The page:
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Singlepoint, shearbeam, bending beam, compression S Type and pancake loadcells are available, please give us a call to discuss your requirements.
Whether its a budget non trade, top of the line 15000e stainless steel with mounting, or compression cell for your weighbridge you are looking for we are likely to have the solution.
A load cell – sometimes referred to as a ‘force’, ‘weigh’ or ‘weight’ cell – is a transducer that converts the load acting on it into a measurable (analogue or digital) output. The output is proportional to the force or load applied.
The conversion is achieved by the physical deformation of strain gauges, which are bonded onto the load cell structure. The strain gauges are connected into a Wheatstone Bridge circuit with four strain gauges (full bridge), two gauges (half bridge) or one gauge (quarter bridge). With half and quarter bridges, the bridge is completed using precision monitors.
Additional bondable resistors are configured within the bridge circuit to compensate for the effects of temperature on the zero or no-load signal and the sensitivity (output due to applied load, plus a further resistor to enable the bridge to be nulled at no load).
The completed Wheatstone Bridge requires a stable DC supply to excite the circuit. This is usually 5Vdc or 10Vdc, but can be any value from 1Vdc up to 18Vdc.
As stress is applied to the bonded strain gauges, a resistive change takes place which unbalances the Wheatstone Bridge. This provides an output signal that is linearly proportional to the stress value. The value of this signal, which is also proportional to the excitation voltage, is typically a few millivolts.
These low level millivolts signals are compatible with a vast range of bespoke strain gauge instrumentation. These instruments include digital displays, analogue and digital amplifiers. Typical analogue amplifiers will generate a higher level voltage (0-5Vdc, 0-10Vdc) or current (0-20mA, 4-20mA) for onward processing.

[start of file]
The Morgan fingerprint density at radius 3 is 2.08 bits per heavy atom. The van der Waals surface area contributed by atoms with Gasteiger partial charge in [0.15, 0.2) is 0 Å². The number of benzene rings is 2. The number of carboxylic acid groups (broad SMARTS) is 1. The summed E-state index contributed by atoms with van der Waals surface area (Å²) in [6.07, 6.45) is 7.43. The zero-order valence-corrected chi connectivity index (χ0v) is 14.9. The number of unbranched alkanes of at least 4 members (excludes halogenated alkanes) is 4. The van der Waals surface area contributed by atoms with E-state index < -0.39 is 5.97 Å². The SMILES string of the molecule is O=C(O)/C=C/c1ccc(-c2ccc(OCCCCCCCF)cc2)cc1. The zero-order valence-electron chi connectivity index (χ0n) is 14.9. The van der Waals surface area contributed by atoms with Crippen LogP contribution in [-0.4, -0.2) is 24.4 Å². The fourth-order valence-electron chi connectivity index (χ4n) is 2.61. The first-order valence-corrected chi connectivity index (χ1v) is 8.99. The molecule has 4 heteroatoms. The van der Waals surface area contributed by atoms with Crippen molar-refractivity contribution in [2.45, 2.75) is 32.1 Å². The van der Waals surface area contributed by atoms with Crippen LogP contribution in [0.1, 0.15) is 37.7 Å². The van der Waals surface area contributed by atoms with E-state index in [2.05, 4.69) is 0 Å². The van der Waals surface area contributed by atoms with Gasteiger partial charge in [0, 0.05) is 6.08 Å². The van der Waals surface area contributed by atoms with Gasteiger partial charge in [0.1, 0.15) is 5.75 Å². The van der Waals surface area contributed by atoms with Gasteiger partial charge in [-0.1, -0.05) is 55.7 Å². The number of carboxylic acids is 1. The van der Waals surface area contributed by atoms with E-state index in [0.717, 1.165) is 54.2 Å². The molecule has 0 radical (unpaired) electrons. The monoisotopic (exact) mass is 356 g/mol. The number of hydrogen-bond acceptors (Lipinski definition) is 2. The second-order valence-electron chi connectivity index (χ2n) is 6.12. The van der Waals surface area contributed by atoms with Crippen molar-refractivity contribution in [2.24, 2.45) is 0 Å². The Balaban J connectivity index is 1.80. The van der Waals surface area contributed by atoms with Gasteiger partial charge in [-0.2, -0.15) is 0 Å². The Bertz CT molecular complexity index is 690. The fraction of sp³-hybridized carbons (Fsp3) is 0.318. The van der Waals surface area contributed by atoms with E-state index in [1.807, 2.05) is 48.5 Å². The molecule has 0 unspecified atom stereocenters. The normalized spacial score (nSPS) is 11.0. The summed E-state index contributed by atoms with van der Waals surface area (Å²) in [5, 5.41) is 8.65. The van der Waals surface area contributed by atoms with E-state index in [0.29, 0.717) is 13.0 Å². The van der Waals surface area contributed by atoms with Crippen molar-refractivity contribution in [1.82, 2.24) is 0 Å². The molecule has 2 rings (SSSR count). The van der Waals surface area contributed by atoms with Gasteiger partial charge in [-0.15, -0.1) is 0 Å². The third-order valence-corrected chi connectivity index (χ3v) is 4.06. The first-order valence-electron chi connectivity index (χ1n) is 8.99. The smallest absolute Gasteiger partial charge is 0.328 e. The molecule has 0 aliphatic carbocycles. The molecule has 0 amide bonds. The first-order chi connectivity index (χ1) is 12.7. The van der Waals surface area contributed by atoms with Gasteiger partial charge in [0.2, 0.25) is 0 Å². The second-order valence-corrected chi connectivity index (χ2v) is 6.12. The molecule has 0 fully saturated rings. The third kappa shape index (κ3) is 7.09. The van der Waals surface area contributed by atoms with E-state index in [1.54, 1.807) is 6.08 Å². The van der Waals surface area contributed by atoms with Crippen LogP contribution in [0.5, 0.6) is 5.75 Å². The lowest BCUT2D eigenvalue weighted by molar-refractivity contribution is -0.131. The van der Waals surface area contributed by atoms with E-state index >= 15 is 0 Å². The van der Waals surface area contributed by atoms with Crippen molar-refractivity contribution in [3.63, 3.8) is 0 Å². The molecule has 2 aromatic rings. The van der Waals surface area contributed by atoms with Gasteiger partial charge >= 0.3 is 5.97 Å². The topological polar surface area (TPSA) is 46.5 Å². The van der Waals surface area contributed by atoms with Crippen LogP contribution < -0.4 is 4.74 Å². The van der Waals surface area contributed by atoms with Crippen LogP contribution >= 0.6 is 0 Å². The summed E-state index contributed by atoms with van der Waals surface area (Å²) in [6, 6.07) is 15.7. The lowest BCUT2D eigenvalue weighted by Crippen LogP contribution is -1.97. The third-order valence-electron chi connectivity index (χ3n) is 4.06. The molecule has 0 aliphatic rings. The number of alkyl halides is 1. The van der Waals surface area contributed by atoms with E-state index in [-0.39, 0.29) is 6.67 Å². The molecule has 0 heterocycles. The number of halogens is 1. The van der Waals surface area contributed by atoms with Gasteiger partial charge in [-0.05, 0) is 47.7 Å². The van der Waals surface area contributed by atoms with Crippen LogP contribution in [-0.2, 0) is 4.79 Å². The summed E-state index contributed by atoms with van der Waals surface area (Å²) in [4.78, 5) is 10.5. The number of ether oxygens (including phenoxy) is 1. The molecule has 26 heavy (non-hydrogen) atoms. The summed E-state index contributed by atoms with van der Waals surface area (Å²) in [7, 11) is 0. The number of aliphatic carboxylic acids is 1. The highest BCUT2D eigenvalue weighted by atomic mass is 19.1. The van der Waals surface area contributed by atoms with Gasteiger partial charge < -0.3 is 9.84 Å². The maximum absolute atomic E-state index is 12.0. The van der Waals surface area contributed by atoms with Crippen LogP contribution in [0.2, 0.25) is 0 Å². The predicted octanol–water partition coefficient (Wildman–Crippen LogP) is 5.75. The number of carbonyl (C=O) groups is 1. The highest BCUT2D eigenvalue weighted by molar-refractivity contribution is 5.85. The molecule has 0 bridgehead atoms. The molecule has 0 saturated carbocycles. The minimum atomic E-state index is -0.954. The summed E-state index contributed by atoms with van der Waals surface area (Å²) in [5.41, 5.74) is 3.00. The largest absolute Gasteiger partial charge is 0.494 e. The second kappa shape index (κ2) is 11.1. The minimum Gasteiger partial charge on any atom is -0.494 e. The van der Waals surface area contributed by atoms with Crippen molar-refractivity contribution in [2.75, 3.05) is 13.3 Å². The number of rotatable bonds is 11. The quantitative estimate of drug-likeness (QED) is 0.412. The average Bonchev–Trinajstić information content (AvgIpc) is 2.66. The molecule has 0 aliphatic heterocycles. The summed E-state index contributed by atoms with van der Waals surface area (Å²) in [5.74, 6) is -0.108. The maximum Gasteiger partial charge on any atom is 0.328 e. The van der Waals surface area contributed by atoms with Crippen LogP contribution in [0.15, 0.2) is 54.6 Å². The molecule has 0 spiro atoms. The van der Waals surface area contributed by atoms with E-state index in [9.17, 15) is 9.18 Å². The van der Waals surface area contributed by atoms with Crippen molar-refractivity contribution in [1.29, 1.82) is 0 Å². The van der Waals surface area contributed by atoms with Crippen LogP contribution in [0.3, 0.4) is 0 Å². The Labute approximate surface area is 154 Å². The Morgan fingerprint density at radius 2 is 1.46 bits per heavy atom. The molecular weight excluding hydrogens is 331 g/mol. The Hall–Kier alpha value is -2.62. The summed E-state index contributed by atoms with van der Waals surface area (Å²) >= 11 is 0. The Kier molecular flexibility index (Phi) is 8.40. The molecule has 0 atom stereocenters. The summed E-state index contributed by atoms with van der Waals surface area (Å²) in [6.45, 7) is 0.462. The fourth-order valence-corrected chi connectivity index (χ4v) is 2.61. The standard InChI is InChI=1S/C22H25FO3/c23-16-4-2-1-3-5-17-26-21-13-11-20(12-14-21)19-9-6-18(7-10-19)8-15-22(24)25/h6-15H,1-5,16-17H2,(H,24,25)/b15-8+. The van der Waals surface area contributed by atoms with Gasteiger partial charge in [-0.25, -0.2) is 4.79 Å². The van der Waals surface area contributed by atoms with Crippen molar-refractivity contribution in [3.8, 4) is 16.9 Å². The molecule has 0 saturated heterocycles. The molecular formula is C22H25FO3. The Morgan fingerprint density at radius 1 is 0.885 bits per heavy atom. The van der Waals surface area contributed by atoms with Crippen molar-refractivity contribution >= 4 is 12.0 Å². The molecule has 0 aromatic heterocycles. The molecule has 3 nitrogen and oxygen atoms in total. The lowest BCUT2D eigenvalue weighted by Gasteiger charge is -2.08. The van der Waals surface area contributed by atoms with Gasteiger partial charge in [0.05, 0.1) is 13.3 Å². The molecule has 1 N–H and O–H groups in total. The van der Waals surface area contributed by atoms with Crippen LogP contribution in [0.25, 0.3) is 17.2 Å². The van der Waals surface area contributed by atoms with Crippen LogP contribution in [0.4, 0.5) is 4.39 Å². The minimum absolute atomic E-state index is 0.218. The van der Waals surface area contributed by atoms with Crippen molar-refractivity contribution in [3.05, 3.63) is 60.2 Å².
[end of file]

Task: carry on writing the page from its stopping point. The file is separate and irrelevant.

Digital amplifiers typically provide an RS232, RS422 or RS485 output using either the common ASCII protocol or one of a host of more specialised, industry-specific protocols that have been developed such as CANbus or Modbus. Both the analogue and digital instrumentation have been reduced in size (miniaturised) sufficiently to enable the item to be fitted within the body of a load cell or force sensor.
Load cell designs are either distinguished by the type of output signal they generate (pneumatic, hydraulic or electrical) or by the method in which they detect the load or weight (bending, shear, compression, tension, etc).
Load Cell Operating Principle
Strain gauge load cells convert the load acting on them into electrical signals. The gauges themselves are bonded onto a beam or structural member that deforms when force is applied. In most cases, four strain gauges are used to obtain maximum sensitivity and temperature compensation. Two of the gauges are usually in tension, and two in compression, and are wired with compensation adjustments. When a load is applied, the strain changes the electrical resistance of the gauges in proportion to the load. Other load cells are becoming less popular as strain gauge versions continue to increase their accuracy whilst reducing unit costs.
The early load cell designs simply use a strain gauge to measure the direct stress, which is introduced into a metal element when it is subjected to a tensile or compressive force. A bending beam type design uses strain gauges to monitor the stress in the sensing element when subjected to a bending force. More recently, the measurement of shear stress has been adopted as a more efficient method of load determination, as this method is less dependent on the direction in which the force is applied to the load cell.
Potential applications for load cells includes the weighing of silos, vessels, crane safety monitoring, weighing of tanks, vessels and conveyors, lifting, fatigue testing, R&D testing, quality control, industrial weighing scales, weigh platforms, Weighbridges, Underhook scales, tensile testing machines and dynamometers. The marine sector also uses waterproof, submersible or sea water load cells.